There’s no shame in needing help—in fact, it’s typically a sign of growth when you need to bring in some extra hands to keep the wheels turning. But, if you reach a point where you’re ready to hire someone new, it’s important to determine just how much of a commitment you want to make. You might not be in a place to take on a full-time employee or even a part-time team member--perhaps you don’t even have enough work to justify a new employee on the payroll.
Here, internships are a great avenue for getting seasonal help or for temporary projects that need extra support. In addition to being cost-effective, internships also give you the valuable experience of mentoring an industry newbie and contributing to the future of the industry as a whole.
Of course, there are limitations with interns—in most cases, they don’t come with a lot of experience or skills that you might need, but that’s not to say that you can’t teach them. Interns might also have a limited schedule as they could be in school or balancing your work with another job. You’ll need to be flexible in your arrangements, but you’ll see the benefits far outweigh the restrictions. Here’s what you need to know about creating an internship program:
1. Define the position
You need to first start out by determining the responsibilities you need filled by interns. Before beginning your search, write up a detailed job description that outlines expectations for the position, as well as job parameters. Note expected hours per week (and a schedule, if applicable), the term of the internship, and additional details that can help potential candidates decide whether the position is a fit for their lifestyle. For example, if you need an intern to work off-site at events, you’ll need to cover transportation expectations and whether you’ll provide a company car, a travel stipend, or stick with carpooling.
2. Research local guidelines
The legal parameters of internships are slightly different from those of traditional employment. Internships can be unpaid but typically require some type of compensation (i.e., academic credit, living stipends, etc.). Do your research on state and local labor laws to ensure that you’re following the regulations and not putting yourself and potential interns at risk. If necessary, consult with your legal advisor to make sure you’ve checked all of the required boxes.
3. Map out your onboarding process
When your interns show up on their first day, you’ll want to jump right into training to make the most of their time with you. Internships are usually temporary, so every minute matters. Most interns will be inexperienced and looking to you for more guidance than a typical employee does, so be prepared to hold their hand for the first several weeks. Additionally, it helps to have an internship handbook that outlines your brand story and the procedures they’re expected to learn. Paired with some hands-on training, this will help them get up to speed and start fulfilling job responsibilities on their own.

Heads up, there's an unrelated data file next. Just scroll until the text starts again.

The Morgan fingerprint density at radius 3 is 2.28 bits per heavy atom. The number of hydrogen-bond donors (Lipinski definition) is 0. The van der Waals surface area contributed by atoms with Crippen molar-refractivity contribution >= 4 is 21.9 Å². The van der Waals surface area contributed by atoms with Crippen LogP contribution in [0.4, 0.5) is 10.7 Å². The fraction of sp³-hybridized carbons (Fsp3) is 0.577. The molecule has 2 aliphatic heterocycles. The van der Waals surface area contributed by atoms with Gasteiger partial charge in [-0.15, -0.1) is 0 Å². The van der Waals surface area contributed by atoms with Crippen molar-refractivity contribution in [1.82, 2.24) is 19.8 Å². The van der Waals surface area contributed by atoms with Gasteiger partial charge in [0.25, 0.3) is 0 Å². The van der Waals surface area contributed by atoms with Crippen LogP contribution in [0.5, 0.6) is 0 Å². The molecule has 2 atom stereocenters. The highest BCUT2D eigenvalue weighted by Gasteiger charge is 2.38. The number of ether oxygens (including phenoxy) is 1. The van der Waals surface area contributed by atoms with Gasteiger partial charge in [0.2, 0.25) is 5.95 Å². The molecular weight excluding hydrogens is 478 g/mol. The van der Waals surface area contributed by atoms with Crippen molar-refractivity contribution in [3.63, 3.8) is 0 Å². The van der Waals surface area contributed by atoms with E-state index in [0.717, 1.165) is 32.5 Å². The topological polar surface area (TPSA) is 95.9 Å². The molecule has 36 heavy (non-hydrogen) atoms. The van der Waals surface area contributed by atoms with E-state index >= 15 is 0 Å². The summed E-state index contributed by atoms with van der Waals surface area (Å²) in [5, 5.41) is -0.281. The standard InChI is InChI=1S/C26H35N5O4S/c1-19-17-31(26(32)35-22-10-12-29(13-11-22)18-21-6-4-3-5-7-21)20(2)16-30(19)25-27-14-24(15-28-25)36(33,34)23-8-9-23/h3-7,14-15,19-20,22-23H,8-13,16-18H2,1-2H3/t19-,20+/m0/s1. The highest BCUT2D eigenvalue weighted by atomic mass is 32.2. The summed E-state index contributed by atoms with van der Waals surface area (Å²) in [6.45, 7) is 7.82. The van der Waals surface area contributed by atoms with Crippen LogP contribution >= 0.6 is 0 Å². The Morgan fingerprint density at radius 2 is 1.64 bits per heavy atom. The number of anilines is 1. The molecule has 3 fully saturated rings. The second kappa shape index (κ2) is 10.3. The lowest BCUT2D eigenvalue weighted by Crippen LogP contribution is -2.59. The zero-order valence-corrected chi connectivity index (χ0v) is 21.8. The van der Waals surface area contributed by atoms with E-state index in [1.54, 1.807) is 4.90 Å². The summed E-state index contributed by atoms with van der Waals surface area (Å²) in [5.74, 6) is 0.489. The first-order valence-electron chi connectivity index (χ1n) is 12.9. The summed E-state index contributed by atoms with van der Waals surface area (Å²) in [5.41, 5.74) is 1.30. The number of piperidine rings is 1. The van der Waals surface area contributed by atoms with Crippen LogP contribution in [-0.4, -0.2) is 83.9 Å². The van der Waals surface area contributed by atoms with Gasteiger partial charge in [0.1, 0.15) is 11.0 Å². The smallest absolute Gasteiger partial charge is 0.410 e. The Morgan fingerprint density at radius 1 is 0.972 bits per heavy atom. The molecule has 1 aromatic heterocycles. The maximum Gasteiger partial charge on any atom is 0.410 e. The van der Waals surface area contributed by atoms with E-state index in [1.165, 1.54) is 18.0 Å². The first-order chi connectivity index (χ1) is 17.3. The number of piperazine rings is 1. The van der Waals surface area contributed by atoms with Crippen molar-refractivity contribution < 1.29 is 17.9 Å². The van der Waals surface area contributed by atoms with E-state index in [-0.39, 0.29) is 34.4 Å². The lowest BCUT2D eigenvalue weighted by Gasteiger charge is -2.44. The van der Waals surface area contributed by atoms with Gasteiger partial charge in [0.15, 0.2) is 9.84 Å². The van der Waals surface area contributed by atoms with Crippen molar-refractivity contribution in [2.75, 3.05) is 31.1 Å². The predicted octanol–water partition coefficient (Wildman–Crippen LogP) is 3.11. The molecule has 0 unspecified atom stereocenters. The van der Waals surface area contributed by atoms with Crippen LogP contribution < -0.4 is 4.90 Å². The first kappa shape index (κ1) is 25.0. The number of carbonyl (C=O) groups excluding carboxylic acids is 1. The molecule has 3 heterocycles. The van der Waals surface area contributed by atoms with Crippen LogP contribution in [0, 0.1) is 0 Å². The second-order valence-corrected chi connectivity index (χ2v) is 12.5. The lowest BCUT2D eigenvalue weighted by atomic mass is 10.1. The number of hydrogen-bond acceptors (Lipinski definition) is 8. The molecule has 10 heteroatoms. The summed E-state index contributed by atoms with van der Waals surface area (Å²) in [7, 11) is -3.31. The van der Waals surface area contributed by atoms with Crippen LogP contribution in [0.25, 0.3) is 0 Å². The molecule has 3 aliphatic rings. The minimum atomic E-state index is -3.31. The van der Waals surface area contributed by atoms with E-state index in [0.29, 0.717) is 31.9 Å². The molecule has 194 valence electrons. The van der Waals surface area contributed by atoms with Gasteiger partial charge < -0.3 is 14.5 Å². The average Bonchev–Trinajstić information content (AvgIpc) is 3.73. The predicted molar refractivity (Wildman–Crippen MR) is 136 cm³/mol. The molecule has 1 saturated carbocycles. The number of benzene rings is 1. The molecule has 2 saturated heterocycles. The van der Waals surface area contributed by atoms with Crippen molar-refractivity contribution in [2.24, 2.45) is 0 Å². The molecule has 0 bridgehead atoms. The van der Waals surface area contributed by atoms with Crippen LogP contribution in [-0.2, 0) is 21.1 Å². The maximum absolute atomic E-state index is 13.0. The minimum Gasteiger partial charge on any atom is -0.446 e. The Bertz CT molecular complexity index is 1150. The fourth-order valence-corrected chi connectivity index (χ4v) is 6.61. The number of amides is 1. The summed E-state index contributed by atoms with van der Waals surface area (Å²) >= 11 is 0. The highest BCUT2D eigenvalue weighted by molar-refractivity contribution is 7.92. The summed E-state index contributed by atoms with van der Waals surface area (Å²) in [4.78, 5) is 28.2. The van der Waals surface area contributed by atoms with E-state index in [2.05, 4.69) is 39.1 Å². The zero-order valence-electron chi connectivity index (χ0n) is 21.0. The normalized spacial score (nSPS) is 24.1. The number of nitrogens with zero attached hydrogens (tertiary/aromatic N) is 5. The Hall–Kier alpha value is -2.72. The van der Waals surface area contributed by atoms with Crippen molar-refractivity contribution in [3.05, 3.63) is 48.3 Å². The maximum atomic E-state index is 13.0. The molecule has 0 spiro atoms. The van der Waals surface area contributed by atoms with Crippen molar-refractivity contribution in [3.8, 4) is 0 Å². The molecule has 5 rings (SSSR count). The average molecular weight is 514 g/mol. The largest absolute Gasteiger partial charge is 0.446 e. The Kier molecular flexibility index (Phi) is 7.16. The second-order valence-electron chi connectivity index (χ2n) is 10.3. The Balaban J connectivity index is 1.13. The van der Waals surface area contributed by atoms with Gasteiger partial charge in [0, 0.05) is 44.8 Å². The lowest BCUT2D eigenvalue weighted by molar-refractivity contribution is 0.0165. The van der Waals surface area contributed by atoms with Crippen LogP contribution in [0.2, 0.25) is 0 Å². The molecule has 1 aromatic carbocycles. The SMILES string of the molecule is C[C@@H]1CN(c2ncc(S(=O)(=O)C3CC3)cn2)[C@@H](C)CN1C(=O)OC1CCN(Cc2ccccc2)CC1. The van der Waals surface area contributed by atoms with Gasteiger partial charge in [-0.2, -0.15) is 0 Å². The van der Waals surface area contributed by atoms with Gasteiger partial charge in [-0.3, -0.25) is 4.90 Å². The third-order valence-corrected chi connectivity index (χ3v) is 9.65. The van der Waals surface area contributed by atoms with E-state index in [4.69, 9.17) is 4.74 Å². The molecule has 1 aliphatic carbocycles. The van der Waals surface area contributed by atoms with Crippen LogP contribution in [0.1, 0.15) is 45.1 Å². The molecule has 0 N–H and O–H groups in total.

4. Evaluate strengths and weaknesses
As a mentor to your interns, you need to support their career goals and help them to become better industry professionals. Commend their strengths and provide extra resources for them to work on their weaknesses. Ask them questions to gauge how they feel about their responsibilities, and look for ways to help them grow. This is an opportunity to teach and guide the event professionals of the future, so consider the resources and advice you wish you had gotten when you were first getting started out in your career.
5. Consider future career growth
No two interns are alike. For some, it will be evident that their skills are better used in another capacity—your company may be a stepping stone for them to do great things elsewhere. Thus, you should encourage them to continue exploring their passions and offer yourself as a reference wherever they go. On the flip side, some interns may prove to be a natural fit within your business, and you might consider keeping the door open for part-time or full-time employment when possible.
Seasonal internships can provide a lot of value to everyone involved—you get the help that you need and your interns get a learning opportunity that can serve as a launch pad for their career. Your internship program will be as successful as the effort you put into it, so if you’re ready to take the plunge, be diligent about creating a process that is mutually beneficial for all parties involved.
Jennifer Taylor is the principal of Jen Taylor Consulting, a consulting firm that works with creative businesses of all sizes to implement streamlined workflows and organized systems to find more time and space for business growth and personal development. She is also the owner and founder of Taylor’d Event Group, an event planning company that serves local and destination clients in Washington State and Maui, Hawaii.